The Reason Automakers Are Dropping Manual Transmissions
Sep 12, 2013 13:07
Why are so many automakers dropping manual transmissions from their lineups? It turns out, they it is the expensive software to blame. While the transmissions may be simple and cheap to manufacture, the integration cost is sky high.
Total recalibration is required for a new car's computer systems to accept a three pedal gearbox. According to an industry insider:
Well, I can offer you some insight from my experience fighting for this from the inside of an OEM.
To develop, test, homologate, and certify an MTX [manual transmission - Ed.] variant of a vehicle platform is very costly. Probably more costly than the borderline MTX enthusiast might be willing to pay. It's not just the hardware which can get costly for a well synthesized box - It's the software. Whether we like it or not, software drives modern day cars. Engine, Transmission, and ESP/ABS/TCS systems all run on software. Sure, the base software for the control systems can be carried over, but the calibration for these systems is not trivial by any means, and requires significant man-years of development and several prototype test properties in multiple environments to develop, test, and certify performance and safety.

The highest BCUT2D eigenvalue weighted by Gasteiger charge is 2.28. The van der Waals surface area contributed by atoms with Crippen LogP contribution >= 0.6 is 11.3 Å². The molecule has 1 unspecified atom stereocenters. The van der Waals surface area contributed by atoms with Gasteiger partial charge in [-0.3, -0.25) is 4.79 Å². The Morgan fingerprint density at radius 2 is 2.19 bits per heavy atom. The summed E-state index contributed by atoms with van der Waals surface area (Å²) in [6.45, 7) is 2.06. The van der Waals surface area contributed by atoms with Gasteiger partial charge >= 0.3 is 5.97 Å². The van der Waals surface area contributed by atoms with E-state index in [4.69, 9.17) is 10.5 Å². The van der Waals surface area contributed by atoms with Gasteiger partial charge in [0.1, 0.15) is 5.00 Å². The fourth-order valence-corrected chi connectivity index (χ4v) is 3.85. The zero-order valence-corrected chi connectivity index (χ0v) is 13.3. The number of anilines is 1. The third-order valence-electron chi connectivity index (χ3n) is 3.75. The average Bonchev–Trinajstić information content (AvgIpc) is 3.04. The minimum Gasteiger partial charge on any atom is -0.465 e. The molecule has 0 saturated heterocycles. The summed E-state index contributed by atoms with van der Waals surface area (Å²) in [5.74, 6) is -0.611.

I knew a seasoned vehicle calibrator in the company, and he showed me a graph with an exponential curve fit through several data points. The X-axis was vehicle model year. The Y-axis was the number of calibration set points required for _just_ the engine calibration. In the 1980's it was up to 10. By the late 1990's it was in the 10,000's and the trend was climbing steeply. This didn't even consider yet the ESP/ABS/TCS systems which have also grown in complexity over the past decade. Add several tens of thousands more calibration points for them.
Most of the auto manufacturers do a 'value added' calculation to assess vehicle program feasibility / profitability. Unfortunately, when you consider the cost of the per-vehicle parts and development/test/homologation/certification amortized over the volume of a low take-rate option like MTX, it doesn't paint a good picture.
I fought long and hard for enthusiast oriented content during my career there, only to find that it was difficult to (believe it or not) get some product planners to appreciate the importance of the enthusiast market since enthusiasts serve as taste makers for the main stream.
So, all of you MTX fan boys and girls out there, keep buying new cars with MTX's. That's the only way to ensure that product planners can justify this kind of content. When the take-rates fall below 5%, it becomes a tough sell.
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